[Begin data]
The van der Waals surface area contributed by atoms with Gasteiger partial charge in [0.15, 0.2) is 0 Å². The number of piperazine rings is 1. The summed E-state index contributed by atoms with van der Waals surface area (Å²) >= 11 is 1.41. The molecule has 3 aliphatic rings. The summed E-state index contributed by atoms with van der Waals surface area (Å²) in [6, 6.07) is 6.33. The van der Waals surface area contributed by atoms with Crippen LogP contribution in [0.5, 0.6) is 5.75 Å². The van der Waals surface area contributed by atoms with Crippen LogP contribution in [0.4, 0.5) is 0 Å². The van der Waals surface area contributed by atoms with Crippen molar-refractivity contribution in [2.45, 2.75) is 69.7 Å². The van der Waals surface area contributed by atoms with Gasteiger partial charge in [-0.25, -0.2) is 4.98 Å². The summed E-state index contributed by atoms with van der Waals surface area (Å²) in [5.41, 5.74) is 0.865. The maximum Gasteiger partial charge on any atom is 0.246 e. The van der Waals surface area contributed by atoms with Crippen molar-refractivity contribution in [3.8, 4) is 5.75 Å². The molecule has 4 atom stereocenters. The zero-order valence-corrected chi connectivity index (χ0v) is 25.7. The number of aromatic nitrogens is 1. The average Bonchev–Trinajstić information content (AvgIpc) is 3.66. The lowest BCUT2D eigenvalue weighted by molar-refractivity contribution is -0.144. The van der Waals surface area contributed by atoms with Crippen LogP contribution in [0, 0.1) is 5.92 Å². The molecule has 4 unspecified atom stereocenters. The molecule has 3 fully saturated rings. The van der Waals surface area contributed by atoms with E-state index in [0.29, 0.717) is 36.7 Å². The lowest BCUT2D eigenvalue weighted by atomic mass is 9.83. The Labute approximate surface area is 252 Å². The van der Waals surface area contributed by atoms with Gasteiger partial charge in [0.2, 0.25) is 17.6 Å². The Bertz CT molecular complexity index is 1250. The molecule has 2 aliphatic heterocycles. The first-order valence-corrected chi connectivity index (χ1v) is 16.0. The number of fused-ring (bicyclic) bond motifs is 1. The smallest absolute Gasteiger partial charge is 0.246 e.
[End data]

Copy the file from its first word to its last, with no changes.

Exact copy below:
The van der Waals surface area contributed by atoms with Gasteiger partial charge in [0.15, 0.2) is 0 Å². The number of piperazine rings is 1. The summed E-state index contributed by atoms with van der Waals surface area (Å²) >= 11 is 1.41. The molecule has 3 aliphatic rings. The summed E-state index contributed by atoms with van der Waals surface area (Å²) in [6, 6.07) is 6.33. The van der Waals surface area contributed by atoms with Crippen LogP contribution in [0.5, 0.6) is 5.75 Å². The van der Waals surface area contributed by atoms with Crippen LogP contribution in [0.4, 0.5) is 0 Å². The van der Waals surface area contributed by atoms with Crippen molar-refractivity contribution in [2.45, 2.75) is 69.7 Å². The van der Waals surface area contributed by atoms with Gasteiger partial charge in [-0.25, -0.2) is 4.98 Å². The summed E-state index contributed by atoms with van der Waals surface area (Å²) in [5.41, 5.74) is 0.865. The maximum Gasteiger partial charge on any atom is 0.246 e. The van der Waals surface area contributed by atoms with Crippen molar-refractivity contribution in [3.8, 4) is 5.75 Å². The molecule has 4 atom stereocenters. The zero-order valence-corrected chi connectivity index (χ0v) is 25.7. The number of aromatic nitrogens is 1. The average Bonchev–Trinajstić information content (AvgIpc) is 3.66. The lowest BCUT2D eigenvalue weighted by molar-refractivity contribution is -0.144. The van der Waals surface area contributed by atoms with Crippen LogP contribution in [0, 0.1) is 5.92 Å². The molecule has 4 unspecified atom stereocenters. The molecule has 3 fully saturated rings. The van der Waals surface area contributed by atoms with E-state index in [0.29, 0.717) is 36.7 Å². The lowest BCUT2D eigenvalue weighted by atomic mass is 9.83. The Labute approximate surface area is 252 Å². The van der Waals surface area contributed by atoms with Gasteiger partial charge in [0.2, 0.25) is 17.6 Å². The Bertz CT molecular complexity index is 1250. The molecule has 2 aliphatic heterocycles. The first-order valence-corrected chi connectivity index (χ1v) is 16.0. The number of fused-ring (bicyclic) bond motifs is 1. The smallest absolute Gasteiger partial charge is 0.246 e.